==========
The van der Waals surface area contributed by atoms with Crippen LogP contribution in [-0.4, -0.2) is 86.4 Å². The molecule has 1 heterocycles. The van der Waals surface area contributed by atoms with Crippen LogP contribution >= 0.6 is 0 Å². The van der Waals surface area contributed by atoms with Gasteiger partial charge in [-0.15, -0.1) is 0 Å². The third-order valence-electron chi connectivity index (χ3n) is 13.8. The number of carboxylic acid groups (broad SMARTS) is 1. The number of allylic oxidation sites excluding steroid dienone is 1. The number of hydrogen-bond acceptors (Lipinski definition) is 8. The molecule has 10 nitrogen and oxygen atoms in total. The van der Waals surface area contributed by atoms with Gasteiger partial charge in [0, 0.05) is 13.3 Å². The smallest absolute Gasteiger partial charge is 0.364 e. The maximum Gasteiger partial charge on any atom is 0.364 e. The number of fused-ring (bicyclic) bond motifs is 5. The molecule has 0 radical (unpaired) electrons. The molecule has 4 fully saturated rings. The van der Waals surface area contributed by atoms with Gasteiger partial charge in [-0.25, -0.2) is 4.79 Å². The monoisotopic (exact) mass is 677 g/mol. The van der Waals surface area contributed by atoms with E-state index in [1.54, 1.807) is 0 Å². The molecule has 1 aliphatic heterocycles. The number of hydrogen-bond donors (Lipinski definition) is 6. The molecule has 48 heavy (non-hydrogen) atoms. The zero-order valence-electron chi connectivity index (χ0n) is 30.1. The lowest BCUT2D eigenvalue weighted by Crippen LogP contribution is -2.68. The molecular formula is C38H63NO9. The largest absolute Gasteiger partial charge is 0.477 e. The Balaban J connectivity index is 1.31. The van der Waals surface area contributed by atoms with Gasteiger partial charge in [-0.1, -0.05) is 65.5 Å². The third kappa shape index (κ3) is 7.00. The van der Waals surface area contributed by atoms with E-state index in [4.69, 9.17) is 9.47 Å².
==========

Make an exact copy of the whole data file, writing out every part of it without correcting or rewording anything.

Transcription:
The van der Waals surface area contributed by atoms with Crippen LogP contribution in [-0.4, -0.2) is 86.4 Å². The molecule has 1 heterocycles. The van der Waals surface area contributed by atoms with Crippen LogP contribution >= 0.6 is 0 Å². The van der Waals surface area contributed by atoms with Gasteiger partial charge in [-0.15, -0.1) is 0 Å². The third-order valence-electron chi connectivity index (χ3n) is 13.8. The number of carboxylic acid groups (broad SMARTS) is 1. The number of allylic oxidation sites excluding steroid dienone is 1. The number of hydrogen-bond acceptors (Lipinski definition) is 8. The molecule has 10 nitrogen and oxygen atoms in total. The van der Waals surface area contributed by atoms with Gasteiger partial charge in [0, 0.05) is 13.3 Å². The smallest absolute Gasteiger partial charge is 0.364 e. The maximum Gasteiger partial charge on any atom is 0.364 e. The number of fused-ring (bicyclic) bond motifs is 5. The molecule has 0 radical (unpaired) electrons. The molecule has 4 fully saturated rings. The van der Waals surface area contributed by atoms with Gasteiger partial charge in [-0.25, -0.2) is 4.79 Å². The monoisotopic (exact) mass is 677 g/mol. The van der Waals surface area contributed by atoms with E-state index in [1.54, 1.807) is 0 Å². The molecule has 1 aliphatic heterocycles. The number of hydrogen-bond donors (Lipinski definition) is 6. The molecule has 48 heavy (non-hydrogen) atoms. The zero-order valence-electron chi connectivity index (χ0n) is 30.1. The lowest BCUT2D eigenvalue weighted by Crippen LogP contribution is -2.68. The molecular formula is C38H63NO9. The largest absolute Gasteiger partial charge is 0.477 e. The Balaban J connectivity index is 1.31. The van der Waals surface area contributed by atoms with Gasteiger partial charge in [-0.1, -0.05) is 65.5 Å². The third kappa shape index (κ3) is 7.00. The van der Waals surface area contributed by atoms with E-state index in [4.69, 9.17) is 9.47 Å².